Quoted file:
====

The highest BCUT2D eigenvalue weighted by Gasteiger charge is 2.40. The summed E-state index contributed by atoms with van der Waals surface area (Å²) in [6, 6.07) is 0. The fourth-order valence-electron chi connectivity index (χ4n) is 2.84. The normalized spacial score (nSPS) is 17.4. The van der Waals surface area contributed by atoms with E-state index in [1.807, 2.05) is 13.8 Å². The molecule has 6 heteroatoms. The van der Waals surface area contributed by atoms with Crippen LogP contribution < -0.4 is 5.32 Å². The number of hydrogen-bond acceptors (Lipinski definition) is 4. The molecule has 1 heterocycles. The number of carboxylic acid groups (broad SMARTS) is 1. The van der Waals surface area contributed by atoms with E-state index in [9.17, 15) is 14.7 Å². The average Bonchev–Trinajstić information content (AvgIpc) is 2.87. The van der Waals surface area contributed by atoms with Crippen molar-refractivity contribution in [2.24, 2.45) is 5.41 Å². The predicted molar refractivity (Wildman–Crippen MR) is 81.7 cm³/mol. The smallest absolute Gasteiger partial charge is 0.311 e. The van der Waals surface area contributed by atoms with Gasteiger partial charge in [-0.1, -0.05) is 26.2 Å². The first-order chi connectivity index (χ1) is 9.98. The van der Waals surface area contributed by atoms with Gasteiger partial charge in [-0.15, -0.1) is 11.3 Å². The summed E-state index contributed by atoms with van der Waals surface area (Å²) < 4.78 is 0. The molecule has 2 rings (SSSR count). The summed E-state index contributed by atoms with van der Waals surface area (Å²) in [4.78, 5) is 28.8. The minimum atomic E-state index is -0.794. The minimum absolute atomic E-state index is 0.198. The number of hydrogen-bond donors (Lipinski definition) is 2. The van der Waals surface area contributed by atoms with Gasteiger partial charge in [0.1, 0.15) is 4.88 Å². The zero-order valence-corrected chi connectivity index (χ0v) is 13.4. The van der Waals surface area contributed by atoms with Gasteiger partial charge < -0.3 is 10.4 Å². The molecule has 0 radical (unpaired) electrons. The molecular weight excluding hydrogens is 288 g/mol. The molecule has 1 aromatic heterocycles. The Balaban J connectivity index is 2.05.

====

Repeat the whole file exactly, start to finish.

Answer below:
The highest BCUT2D eigenvalue weighted by Gasteiger charge is 2.40. The summed E-state index contributed by atoms with van der Waals surface area (Å²) in [6, 6.07) is 0. The fourth-order valence-electron chi connectivity index (χ4n) is 2.84. The normalized spacial score (nSPS) is 17.4. The van der Waals surface area contributed by atoms with E-state index in [1.807, 2.05) is 13.8 Å². The molecule has 6 heteroatoms. The van der Waals surface area contributed by atoms with Crippen LogP contribution < -0.4 is 5.32 Å². The number of hydrogen-bond acceptors (Lipinski definition) is 4. The molecule has 1 heterocycles. The number of carboxylic acid groups (broad SMARTS) is 1. The van der Waals surface area contributed by atoms with E-state index in [9.17, 15) is 14.7 Å². The average Bonchev–Trinajstić information content (AvgIpc) is 2.87. The van der Waals surface area contributed by atoms with Crippen molar-refractivity contribution in [2.24, 2.45) is 5.41 Å². The predicted molar refractivity (Wildman–Crippen MR) is 81.7 cm³/mol. The smallest absolute Gasteiger partial charge is 0.311 e. The van der Waals surface area contributed by atoms with Gasteiger partial charge in [-0.1, -0.05) is 26.2 Å². The first-order chi connectivity index (χ1) is 9.98. The van der Waals surface area contributed by atoms with Gasteiger partial charge in [-0.15, -0.1) is 11.3 Å². The summed E-state index contributed by atoms with van der Waals surface area (Å²) < 4.78 is 0. The molecule has 2 rings (SSSR count). The summed E-state index contributed by atoms with van der Waals surface area (Å²) in [4.78, 5) is 28.8. The minimum atomic E-state index is -0.794. The minimum absolute atomic E-state index is 0.198. The number of hydrogen-bond donors (Lipinski definition) is 2. The van der Waals surface area contributed by atoms with Gasteiger partial charge in [0.1, 0.15) is 4.88 Å². The zero-order valence-corrected chi connectivity index (χ0v) is 13.4. The van der Waals surface area contributed by atoms with Gasteiger partial charge < -0.3 is 10.4 Å². The molecule has 0 radical (unpaired) electrons. The molecular weight excluding hydrogens is 288 g/mol. The molecule has 1 aromatic heterocycles. The Balaban J connectivity index is 2.05.